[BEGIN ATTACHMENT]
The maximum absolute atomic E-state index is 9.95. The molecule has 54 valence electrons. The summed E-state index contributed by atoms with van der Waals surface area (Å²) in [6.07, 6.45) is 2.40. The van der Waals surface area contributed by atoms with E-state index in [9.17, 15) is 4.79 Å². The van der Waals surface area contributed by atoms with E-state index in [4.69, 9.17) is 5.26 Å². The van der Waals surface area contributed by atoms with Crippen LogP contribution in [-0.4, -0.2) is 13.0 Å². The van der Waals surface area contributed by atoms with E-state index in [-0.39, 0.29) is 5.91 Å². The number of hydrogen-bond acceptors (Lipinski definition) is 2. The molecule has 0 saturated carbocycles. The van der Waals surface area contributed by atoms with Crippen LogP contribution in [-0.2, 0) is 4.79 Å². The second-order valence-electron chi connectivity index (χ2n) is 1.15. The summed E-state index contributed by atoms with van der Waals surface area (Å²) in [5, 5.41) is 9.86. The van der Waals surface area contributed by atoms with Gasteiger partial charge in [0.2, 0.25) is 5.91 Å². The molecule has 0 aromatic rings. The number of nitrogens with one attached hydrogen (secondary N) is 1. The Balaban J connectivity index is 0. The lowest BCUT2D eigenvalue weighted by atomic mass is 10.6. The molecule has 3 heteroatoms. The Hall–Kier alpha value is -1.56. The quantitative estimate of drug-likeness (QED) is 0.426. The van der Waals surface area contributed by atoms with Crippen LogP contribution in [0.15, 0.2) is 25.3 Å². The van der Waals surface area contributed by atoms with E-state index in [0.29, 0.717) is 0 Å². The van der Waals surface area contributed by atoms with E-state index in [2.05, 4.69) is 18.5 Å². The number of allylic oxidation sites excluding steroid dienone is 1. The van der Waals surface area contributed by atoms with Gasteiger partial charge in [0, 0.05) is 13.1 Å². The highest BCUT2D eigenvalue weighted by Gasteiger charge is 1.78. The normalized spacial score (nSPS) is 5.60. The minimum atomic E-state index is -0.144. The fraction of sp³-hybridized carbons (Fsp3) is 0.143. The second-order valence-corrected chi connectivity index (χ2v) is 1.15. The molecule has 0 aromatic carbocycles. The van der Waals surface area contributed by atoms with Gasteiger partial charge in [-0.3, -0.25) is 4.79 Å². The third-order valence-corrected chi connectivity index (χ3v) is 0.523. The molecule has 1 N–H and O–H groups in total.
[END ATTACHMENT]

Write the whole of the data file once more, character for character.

The maximum absolute atomic E-state index is 9.95. The molecule has 54 valence electrons. The summed E-state index contributed by atoms with van der Waals surface area (Å²) in [6.07, 6.45) is 2.40. The van der Waals surface area contributed by atoms with E-state index in [9.17, 15) is 4.79 Å². The van der Waals surface area contributed by atoms with E-state index in [4.69, 9.17) is 5.26 Å². The van der Waals surface area contributed by atoms with Crippen LogP contribution in [-0.4, -0.2) is 13.0 Å². The van der Waals surface area contributed by atoms with E-state index in [-0.39, 0.29) is 5.91 Å². The number of hydrogen-bond acceptors (Lipinski definition) is 2. The molecule has 0 saturated carbocycles. The van der Waals surface area contributed by atoms with Crippen LogP contribution in [-0.2, 0) is 4.79 Å². The second-order valence-electron chi connectivity index (χ2n) is 1.15. The summed E-state index contributed by atoms with van der Waals surface area (Å²) in [5, 5.41) is 9.86. The van der Waals surface area contributed by atoms with Gasteiger partial charge in [0.2, 0.25) is 5.91 Å². The molecule has 0 aromatic rings. The number of nitrogens with one attached hydrogen (secondary N) is 1. The Balaban J connectivity index is 0. The lowest BCUT2D eigenvalue weighted by atomic mass is 10.6. The molecule has 3 heteroatoms. The Hall–Kier alpha value is -1.56. The quantitative estimate of drug-likeness (QED) is 0.426. The van der Waals surface area contributed by atoms with Crippen LogP contribution in [0.15, 0.2) is 25.3 Å². The van der Waals surface area contributed by atoms with E-state index in [0.29, 0.717) is 0 Å². The van der Waals surface area contributed by atoms with E-state index in [2.05, 4.69) is 18.5 Å². The number of allylic oxidation sites excluding steroid dienone is 1. The van der Waals surface area contributed by atoms with Gasteiger partial charge in [0, 0.05) is 13.1 Å². The highest BCUT2D eigenvalue weighted by Gasteiger charge is 1.78. The normalized spacial score (nSPS) is 5.60. The minimum atomic E-state index is -0.144. The fraction of sp³-hybridized carbons (Fsp3) is 0.143. The second-order valence-corrected chi connectivity index (χ2v) is 1.15. The molecule has 0 aromatic carbocycles. The van der Waals surface area contributed by atoms with Gasteiger partial charge in [-0.3, -0.25) is 4.79 Å². The third-order valence-corrected chi connectivity index (χ3v) is 0.523. The molecule has 1 N–H and O–H groups in total.